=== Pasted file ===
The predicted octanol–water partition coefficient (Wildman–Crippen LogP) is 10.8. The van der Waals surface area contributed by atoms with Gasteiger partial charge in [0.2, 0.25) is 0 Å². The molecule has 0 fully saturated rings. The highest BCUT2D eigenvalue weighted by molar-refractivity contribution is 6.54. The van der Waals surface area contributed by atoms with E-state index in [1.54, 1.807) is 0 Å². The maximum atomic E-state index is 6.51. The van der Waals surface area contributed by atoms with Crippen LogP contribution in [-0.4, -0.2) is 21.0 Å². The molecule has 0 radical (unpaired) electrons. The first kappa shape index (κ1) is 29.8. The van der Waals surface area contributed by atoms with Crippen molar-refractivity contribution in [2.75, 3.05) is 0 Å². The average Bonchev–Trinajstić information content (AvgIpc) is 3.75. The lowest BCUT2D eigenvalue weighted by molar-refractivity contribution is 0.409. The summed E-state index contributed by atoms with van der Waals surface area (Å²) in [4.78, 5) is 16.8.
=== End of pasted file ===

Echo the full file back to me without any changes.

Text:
The predicted octanol–water partition coefficient (Wildman–Crippen LogP) is 10.8. The van der Waals surface area contributed by atoms with Gasteiger partial charge in [0.2, 0.25) is 0 Å². The molecule has 0 fully saturated rings. The highest BCUT2D eigenvalue weighted by molar-refractivity contribution is 6.54. The van der Waals surface area contributed by atoms with E-state index in [1.54, 1.807) is 0 Å². The maximum atomic E-state index is 6.51. The van der Waals surface area contributed by atoms with Crippen LogP contribution in [-0.4, -0.2) is 21.0 Å². The molecule has 0 radical (unpaired) electrons. The first kappa shape index (κ1) is 29.8. The van der Waals surface area contributed by atoms with Crippen molar-refractivity contribution in [2.75, 3.05) is 0 Å². The average Bonchev–Trinajstić information content (AvgIpc) is 3.75. The lowest BCUT2D eigenvalue weighted by molar-refractivity contribution is 0.409. The summed E-state index contributed by atoms with van der Waals surface area (Å²) in [4.78, 5) is 16.8.